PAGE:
Boston drivers wasted an average of 164 hours in rush-hour traffic in 2018, the highest total among U.S. cities, according to a new report from research firm INRIX.
The company analyzes millions of bits of data for its annual Global Traffic Scorecard. Boston always scores rather high, but this year the city appears to have rated particularly bad.
For the first time, too, INRIX looked at commutes in terms of peak (slowest travel times) versus inter-peak (fastest point between morning and afternoon commutes) travel times. In Boston on average, commutes increased 27 percent during peak versus inter-peak hours.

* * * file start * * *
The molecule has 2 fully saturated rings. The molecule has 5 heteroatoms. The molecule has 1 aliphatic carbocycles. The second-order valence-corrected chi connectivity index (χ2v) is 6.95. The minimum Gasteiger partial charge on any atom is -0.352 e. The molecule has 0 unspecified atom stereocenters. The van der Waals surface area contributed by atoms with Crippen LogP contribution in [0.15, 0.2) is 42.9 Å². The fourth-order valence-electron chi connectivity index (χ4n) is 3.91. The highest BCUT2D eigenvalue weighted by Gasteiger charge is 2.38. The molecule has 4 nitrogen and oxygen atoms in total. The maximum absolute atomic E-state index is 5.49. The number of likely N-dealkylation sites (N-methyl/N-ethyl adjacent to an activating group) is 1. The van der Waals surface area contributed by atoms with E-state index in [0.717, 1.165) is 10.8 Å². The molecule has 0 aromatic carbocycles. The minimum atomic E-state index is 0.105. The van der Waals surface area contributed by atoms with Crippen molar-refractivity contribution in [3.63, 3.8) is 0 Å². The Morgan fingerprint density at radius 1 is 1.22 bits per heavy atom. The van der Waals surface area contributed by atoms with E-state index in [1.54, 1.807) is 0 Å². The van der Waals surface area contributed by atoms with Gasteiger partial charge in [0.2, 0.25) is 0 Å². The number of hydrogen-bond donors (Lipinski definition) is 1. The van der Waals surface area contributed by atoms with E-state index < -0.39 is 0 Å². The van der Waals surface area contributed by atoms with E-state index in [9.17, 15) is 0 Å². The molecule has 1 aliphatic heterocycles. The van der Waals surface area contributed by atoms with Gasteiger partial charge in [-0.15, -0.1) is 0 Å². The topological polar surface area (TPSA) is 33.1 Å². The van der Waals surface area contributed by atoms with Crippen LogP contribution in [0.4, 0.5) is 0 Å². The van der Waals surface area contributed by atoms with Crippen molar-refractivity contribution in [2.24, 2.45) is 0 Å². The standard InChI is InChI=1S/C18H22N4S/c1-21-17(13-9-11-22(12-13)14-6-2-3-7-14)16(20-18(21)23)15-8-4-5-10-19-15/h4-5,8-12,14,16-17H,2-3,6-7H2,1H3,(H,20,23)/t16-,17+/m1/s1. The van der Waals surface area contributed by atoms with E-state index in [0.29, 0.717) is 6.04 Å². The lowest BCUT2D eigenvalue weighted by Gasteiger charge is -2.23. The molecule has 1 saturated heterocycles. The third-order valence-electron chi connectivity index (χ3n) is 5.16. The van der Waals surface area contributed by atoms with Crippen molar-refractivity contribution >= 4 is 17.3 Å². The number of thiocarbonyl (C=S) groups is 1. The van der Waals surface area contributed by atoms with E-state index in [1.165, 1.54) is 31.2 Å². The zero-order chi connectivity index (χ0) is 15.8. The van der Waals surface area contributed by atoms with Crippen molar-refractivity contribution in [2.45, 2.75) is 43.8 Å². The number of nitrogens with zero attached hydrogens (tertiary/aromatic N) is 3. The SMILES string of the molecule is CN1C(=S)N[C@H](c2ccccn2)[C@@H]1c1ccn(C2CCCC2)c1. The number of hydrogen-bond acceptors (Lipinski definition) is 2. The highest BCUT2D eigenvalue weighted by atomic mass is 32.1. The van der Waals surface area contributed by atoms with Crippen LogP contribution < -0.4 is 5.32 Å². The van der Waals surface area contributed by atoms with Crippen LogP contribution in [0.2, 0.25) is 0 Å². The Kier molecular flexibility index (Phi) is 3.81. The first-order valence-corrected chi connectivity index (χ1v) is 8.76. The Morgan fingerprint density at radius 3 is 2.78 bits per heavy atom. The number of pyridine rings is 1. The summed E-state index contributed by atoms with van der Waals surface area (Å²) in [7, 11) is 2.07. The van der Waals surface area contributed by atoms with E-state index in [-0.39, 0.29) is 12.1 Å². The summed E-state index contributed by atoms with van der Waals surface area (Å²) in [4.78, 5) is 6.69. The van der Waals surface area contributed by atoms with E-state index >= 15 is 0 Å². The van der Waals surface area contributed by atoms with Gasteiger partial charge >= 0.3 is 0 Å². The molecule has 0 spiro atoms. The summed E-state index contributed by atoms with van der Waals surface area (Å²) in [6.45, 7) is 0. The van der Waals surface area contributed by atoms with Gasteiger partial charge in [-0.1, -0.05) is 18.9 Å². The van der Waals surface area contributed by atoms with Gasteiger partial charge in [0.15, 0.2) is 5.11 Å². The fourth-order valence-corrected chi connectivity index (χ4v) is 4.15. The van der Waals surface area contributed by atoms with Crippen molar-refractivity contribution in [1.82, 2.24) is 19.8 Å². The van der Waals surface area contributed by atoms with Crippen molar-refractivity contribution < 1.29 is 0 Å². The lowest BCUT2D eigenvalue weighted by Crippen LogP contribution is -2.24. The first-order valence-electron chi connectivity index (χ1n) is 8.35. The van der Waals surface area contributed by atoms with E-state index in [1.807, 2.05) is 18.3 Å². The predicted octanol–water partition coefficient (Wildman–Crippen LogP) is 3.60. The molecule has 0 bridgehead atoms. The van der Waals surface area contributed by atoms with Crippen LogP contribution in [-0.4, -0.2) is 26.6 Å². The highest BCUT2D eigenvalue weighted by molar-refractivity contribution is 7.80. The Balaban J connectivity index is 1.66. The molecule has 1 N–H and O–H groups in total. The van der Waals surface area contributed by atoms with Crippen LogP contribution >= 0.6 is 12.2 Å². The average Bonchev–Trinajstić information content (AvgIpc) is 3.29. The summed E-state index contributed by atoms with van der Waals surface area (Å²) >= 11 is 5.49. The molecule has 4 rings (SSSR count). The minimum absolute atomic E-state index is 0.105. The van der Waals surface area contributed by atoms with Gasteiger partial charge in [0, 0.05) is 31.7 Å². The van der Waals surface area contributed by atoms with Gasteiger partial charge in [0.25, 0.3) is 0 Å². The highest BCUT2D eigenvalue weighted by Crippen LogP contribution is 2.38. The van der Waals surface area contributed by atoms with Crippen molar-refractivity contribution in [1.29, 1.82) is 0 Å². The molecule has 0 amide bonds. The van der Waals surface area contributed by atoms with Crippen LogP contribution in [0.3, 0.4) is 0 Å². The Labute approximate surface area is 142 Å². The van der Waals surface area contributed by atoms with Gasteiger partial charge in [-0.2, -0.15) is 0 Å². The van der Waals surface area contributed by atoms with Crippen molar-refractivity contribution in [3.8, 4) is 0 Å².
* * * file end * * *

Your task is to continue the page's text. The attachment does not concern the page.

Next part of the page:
There was a bit of good news in the report. “[I]n cities like Boston, Washington, D.C., and Chicago, a higher proportion of trips are taken via public transportation, walking, or cycling.” Any car trips then are more likely to be related to business, the report said—unlike in, say, Los Angeles, where everyone drives everywhere for everything. In fact, INRIX said that L.A. was the most car-dependent city of the top 10.
A rundown of that top 10 is below.
Perhaps its status as the U.S. city with the worst rush-hour traffic will drive Boston’s leaders to reconsider congestion pricing once again. Or maybe the T will be fare-free sooner rather than later.